Seventy-Six Million Voices

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  Anyone who reads this blog knows I worked election day as Judge of elections in my district. I’d decided months ago I was going to serve. If I was going to get Covid, it would be after I cast my vote to oust Trump and his GOP enablers. Like everyone else working the polls that day, I spent 15 straight hours wearing a mask and plastic face shield. I didn’t think much about the value of what we were doing. But all day long people thanked us for our services as they came and quickly went having exercised their rights. People brought us pizza and water and one little girl and her mother brought us homemade butter cookies. It felt good to be seen, to be appreciated. I didn’t think much more about it until Saturday night when both the President-elect and the Vice President-elect made a point of thanking every poll worker for their service. They thanked us even as Donald Trump worked to demonize poll workers, voters themselves and delegitimize the election results. The contrast was stark—ev

Vote

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  I’m Judge of Elections in my ward/district so of course the election is very much on my mind. Actually, I may be obsessed. If you follow me on Twitter you know that I am consumed with outrage over this administration; trolling Trump has become a favorite pastime. I truly believe exercising our right to vote is critical; it is a calling, a sacred obligation, an opportunity not to be dismissed. In a recent conversation, I suggested employers should close on Election Day—especially this year when unprecedented voter engagement is expected to result in long waits to vote, causing a disruption in work schedules and obligations. A phenomenon compounded by the social distancing required to prevent the spread of Covid 19—after all we don’t want voting to turn into a super spreader event like the #RoseGardenMassacre. (See, I can’t stop trolling Trump). Anyway, my suggestion was met with resistance; the argument was made that employers shouldn’t be paternalistic, “parenting” employees by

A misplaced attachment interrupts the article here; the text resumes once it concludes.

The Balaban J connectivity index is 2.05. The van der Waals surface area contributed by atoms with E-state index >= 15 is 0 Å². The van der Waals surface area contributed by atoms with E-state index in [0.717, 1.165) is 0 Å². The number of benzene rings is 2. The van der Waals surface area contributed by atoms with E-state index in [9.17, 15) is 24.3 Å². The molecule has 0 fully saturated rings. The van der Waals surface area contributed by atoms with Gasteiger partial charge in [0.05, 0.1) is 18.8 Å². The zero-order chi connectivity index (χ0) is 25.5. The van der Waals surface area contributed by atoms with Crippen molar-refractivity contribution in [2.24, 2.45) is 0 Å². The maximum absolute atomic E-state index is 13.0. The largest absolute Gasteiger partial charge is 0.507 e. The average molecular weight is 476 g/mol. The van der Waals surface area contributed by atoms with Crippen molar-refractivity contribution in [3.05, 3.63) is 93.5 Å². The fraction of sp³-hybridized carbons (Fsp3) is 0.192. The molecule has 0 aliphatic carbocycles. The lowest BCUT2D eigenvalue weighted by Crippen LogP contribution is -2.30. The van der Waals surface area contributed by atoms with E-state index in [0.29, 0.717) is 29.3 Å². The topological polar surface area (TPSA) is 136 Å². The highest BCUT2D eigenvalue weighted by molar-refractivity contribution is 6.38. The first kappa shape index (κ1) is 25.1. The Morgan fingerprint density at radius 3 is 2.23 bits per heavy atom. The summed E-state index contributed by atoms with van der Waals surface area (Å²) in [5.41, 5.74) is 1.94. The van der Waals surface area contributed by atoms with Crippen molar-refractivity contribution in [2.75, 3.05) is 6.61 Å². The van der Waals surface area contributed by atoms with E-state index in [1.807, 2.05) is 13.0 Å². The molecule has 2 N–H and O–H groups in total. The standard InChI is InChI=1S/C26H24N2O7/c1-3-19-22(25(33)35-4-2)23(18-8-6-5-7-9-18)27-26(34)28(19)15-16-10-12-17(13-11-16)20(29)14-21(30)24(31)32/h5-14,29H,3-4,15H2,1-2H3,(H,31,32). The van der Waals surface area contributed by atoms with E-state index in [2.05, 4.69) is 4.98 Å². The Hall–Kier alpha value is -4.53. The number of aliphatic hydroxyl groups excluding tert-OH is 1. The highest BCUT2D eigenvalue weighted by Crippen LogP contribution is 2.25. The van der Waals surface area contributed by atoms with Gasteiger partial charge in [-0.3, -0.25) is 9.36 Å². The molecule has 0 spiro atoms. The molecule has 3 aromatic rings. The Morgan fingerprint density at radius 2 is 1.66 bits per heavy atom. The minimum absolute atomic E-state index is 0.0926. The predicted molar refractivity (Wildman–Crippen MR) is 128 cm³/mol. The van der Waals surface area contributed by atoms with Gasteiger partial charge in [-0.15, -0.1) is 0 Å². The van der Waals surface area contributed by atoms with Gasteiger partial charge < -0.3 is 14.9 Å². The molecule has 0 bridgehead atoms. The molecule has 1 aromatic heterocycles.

Dog: Lost & Found

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We didn’t know his name when he streaked past us that first night. Tangled, dirty, underweight, he ran from us. When we caught him, I scooped him up in my arms. Scared, hungry though he surely was, he was gentle, affectionate. With no collar and no microchip we had no choice but to hope and wait he would be claimed. He decided we were his home before we decided we’d keep him. We named him Victor Lorde Riley after a fictional soap opera character. In retrospect it wasn’t a great name given the character herself was by turns alcoholic, schizophrenic and locked in the attic by her stepmother. We called him Riley. I’ll never forget the look of gratitude in his eyes that first night when we took him home and carefully cut out his mats and the burrs that were scraping his skin. He settled in, claimed a toy and decided he was staying, claiming a spot in our bed and our hearts. No matter how many times a day I left and returned he greeted me at the door with a toy and a wagging tail. He

Eight Minutes and Forty-Seven Seconds

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Eight minutes and forty-seven seconds. The length of time a white police officer named Derek Chauvin knelt on the neck of a handcuffed black man, George Floyd. For eight minutes and forty-seven seconds—three minutes longer that it took George Floyd to stop moving and breathing—he knelt on his neck, hands in pockets. The brutal murder of George Floyd—and make no mistake, George Floyd did not die—he was murdered. His murder sparked 13 straight days of protests, some peaceful, many riotous—as a nation and its global neighbors rose up and said Enough! Thirteen days during which “President” Trump teargassed a crowd pf peaceful protesters, appropriated God and the Holy Bible to use as props to bolster his failing reelection campaign, and turned the White House— the People’s House —into a gated fortress. My husband and I attended a protest last night at McMichael Park in our East Falls neighborhood. It was peaceful and it did my weary heart good to see so many neighbors—of all races and hu